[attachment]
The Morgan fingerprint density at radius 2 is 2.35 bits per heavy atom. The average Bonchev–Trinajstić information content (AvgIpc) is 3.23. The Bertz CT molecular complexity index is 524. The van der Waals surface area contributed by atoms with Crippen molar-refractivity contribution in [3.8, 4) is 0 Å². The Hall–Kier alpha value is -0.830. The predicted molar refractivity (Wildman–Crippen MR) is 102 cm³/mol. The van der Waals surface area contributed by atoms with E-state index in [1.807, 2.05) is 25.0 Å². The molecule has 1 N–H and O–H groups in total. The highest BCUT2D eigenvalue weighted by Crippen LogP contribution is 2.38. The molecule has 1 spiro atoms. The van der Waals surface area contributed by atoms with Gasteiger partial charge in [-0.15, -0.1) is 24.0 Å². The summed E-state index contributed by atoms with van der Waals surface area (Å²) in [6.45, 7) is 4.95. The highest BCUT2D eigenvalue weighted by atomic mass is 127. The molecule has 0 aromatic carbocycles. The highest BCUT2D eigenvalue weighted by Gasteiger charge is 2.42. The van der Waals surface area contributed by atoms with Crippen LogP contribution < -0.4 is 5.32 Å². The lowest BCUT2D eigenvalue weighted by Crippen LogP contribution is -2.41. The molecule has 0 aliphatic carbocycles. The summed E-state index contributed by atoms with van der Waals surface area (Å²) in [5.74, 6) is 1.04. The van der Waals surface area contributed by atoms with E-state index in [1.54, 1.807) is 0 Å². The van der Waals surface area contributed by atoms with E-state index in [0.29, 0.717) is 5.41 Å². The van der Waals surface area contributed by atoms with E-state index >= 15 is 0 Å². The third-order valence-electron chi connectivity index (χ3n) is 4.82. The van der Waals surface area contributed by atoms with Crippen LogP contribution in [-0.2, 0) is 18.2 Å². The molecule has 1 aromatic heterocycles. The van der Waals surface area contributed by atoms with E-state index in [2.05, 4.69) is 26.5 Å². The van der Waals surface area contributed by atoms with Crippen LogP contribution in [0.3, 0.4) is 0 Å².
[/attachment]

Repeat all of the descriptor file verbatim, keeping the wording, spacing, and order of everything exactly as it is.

The Morgan fingerprint density at radius 2 is 2.35 bits per heavy atom. The average Bonchev–Trinajstić information content (AvgIpc) is 3.23. The Bertz CT molecular complexity index is 524. The van der Waals surface area contributed by atoms with Crippen molar-refractivity contribution in [3.8, 4) is 0 Å². The Hall–Kier alpha value is -0.830. The predicted molar refractivity (Wildman–Crippen MR) is 102 cm³/mol. The van der Waals surface area contributed by atoms with E-state index in [1.807, 2.05) is 25.0 Å². The molecule has 1 N–H and O–H groups in total. The highest BCUT2D eigenvalue weighted by Crippen LogP contribution is 2.38. The molecule has 1 spiro atoms. The van der Waals surface area contributed by atoms with Gasteiger partial charge in [-0.15, -0.1) is 24.0 Å². The summed E-state index contributed by atoms with van der Waals surface area (Å²) in [6.45, 7) is 4.95. The highest BCUT2D eigenvalue weighted by atomic mass is 127. The molecule has 0 aromatic carbocycles. The highest BCUT2D eigenvalue weighted by Gasteiger charge is 2.42. The van der Waals surface area contributed by atoms with Crippen LogP contribution < -0.4 is 5.32 Å². The lowest BCUT2D eigenvalue weighted by Crippen LogP contribution is -2.41. The molecule has 0 aliphatic carbocycles. The summed E-state index contributed by atoms with van der Waals surface area (Å²) in [5.74, 6) is 1.04. The van der Waals surface area contributed by atoms with E-state index in [1.54, 1.807) is 0 Å². The van der Waals surface area contributed by atoms with E-state index in [0.29, 0.717) is 5.41 Å². The van der Waals surface area contributed by atoms with E-state index >= 15 is 0 Å². The third-order valence-electron chi connectivity index (χ3n) is 4.82. The van der Waals surface area contributed by atoms with Crippen LogP contribution in [-0.2, 0) is 18.2 Å². The molecule has 1 aromatic heterocycles. The van der Waals surface area contributed by atoms with E-state index in [2.05, 4.69) is 26.5 Å². The van der Waals surface area contributed by atoms with Crippen LogP contribution in [0.3, 0.4) is 0 Å².